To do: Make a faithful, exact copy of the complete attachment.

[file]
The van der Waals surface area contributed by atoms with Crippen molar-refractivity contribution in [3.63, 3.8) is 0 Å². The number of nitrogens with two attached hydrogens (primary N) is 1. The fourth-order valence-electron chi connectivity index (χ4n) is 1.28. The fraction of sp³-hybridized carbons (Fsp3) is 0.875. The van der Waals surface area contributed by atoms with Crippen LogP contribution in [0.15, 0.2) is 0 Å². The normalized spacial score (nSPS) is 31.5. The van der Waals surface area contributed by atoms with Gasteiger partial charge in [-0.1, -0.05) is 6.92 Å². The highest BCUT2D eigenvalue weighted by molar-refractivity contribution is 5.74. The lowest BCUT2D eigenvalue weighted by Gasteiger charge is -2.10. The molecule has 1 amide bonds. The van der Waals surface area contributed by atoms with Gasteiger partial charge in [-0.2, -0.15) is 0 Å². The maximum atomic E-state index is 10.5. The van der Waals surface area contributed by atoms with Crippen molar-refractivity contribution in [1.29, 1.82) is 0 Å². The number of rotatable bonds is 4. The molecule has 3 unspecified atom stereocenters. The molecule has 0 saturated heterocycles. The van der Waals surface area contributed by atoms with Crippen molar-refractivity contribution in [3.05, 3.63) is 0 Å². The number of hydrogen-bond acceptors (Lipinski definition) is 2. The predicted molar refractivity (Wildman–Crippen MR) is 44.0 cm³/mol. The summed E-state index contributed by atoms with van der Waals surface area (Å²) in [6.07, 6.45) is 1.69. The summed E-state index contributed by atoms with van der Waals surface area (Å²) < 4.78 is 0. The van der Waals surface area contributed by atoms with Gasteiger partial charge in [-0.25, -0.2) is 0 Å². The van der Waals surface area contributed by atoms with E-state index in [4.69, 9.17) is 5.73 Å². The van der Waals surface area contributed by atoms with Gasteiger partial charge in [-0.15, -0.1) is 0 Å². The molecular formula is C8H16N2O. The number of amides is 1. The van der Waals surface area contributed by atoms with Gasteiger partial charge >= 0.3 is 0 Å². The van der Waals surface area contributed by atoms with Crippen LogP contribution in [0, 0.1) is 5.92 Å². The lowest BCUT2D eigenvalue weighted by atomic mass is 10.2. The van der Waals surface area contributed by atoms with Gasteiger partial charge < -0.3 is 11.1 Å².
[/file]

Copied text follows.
The van der Waals surface area contributed by atoms with Crippen molar-refractivity contribution in [3.63, 3.8) is 0 Å². The number of nitrogens with two attached hydrogens (primary N) is 1. The fourth-order valence-electron chi connectivity index (χ4n) is 1.28. The fraction of sp³-hybridized carbons (Fsp3) is 0.875. The van der Waals surface area contributed by atoms with Crippen LogP contribution in [0.15, 0.2) is 0 Å². The normalized spacial score (nSPS) is 31.5. The van der Waals surface area contributed by atoms with Gasteiger partial charge in [-0.1, -0.05) is 6.92 Å². The highest BCUT2D eigenvalue weighted by molar-refractivity contribution is 5.74. The lowest BCUT2D eigenvalue weighted by Gasteiger charge is -2.10. The molecule has 1 amide bonds. The van der Waals surface area contributed by atoms with Gasteiger partial charge in [-0.2, -0.15) is 0 Å². The maximum atomic E-state index is 10.5. The van der Waals surface area contributed by atoms with Crippen molar-refractivity contribution in [1.29, 1.82) is 0 Å². The number of rotatable bonds is 4. The molecule has 3 unspecified atom stereocenters. The molecule has 0 saturated heterocycles. The van der Waals surface area contributed by atoms with Crippen molar-refractivity contribution in [3.05, 3.63) is 0 Å². The number of hydrogen-bond acceptors (Lipinski definition) is 2. The predicted molar refractivity (Wildman–Crippen MR) is 44.0 cm³/mol. The summed E-state index contributed by atoms with van der Waals surface area (Å²) in [6.07, 6.45) is 1.69. The summed E-state index contributed by atoms with van der Waals surface area (Å²) < 4.78 is 0. The van der Waals surface area contributed by atoms with Gasteiger partial charge in [-0.25, -0.2) is 0 Å². The van der Waals surface area contributed by atoms with E-state index in [4.69, 9.17) is 5.73 Å². The van der Waals surface area contributed by atoms with Gasteiger partial charge in [-0.15, -0.1) is 0 Å². The molecular formula is C8H16N2O. The number of amides is 1. The van der Waals surface area contributed by atoms with Gasteiger partial charge >= 0.3 is 0 Å². The van der Waals surface area contributed by atoms with Crippen LogP contribution in [0, 0.1) is 5.92 Å². The lowest BCUT2D eigenvalue weighted by atomic mass is 10.2. The van der Waals surface area contributed by atoms with Gasteiger partial charge < -0.3 is 11.1 Å².